Women Outperform Men After Japan Medical School Stops Rigging Exams

Women outperformed men in admissions examinations for Juntendo University medical school in Tokyo this year. Last year, the school admitted to rigging admission procedures to give men an advantage over women.

The medical school said that of the 1,679 female candidates who took the entrance exam earlier this year, 8.28%, passed compared to the pass rate among the 2,202 men, which was 7.72%.

It was the first time in seven years that the pass rate for women was higher than men, according to reports from The Asahi Shimbun.

The University attributed the change in test results to the decision to “abolish the unfair treatment of female applicants” after it was revealed that the exams had been rigged against women.

Women don’t just outperform men on medical exams, one harvard study found that patients cared for by female doctors are less likely to die or need follow-up treatment. The study found “that approximately 32,000 fewer patients would die if male physicians could achieve the same outcomes as female physicians every year.”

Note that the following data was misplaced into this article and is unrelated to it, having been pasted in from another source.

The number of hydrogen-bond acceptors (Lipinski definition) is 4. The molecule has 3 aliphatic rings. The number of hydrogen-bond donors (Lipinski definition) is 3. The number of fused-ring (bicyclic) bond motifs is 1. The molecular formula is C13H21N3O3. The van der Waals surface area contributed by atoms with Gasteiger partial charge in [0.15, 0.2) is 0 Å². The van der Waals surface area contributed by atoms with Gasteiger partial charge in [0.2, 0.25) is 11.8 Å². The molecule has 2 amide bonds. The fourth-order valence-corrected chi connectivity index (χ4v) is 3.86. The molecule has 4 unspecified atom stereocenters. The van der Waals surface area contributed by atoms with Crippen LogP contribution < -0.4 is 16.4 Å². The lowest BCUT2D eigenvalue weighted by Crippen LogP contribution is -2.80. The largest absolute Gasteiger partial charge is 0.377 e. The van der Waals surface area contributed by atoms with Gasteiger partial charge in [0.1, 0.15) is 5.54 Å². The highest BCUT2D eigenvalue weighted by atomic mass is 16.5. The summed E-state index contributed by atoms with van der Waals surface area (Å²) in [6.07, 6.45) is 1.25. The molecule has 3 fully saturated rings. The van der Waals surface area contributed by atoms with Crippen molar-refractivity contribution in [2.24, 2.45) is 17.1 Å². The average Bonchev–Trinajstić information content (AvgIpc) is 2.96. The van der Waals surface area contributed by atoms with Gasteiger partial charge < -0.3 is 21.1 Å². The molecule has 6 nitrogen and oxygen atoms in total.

Juntendo is just one of several medical schools in Japan that rigged exams to give first-time male applicants an advantage over female applicants and other candidates who had failed the exam before.



Photo: “Tokyo Medical and Dental University and juntendo university” by Naoki Nakashima is licensed under CC BY-SA 2.0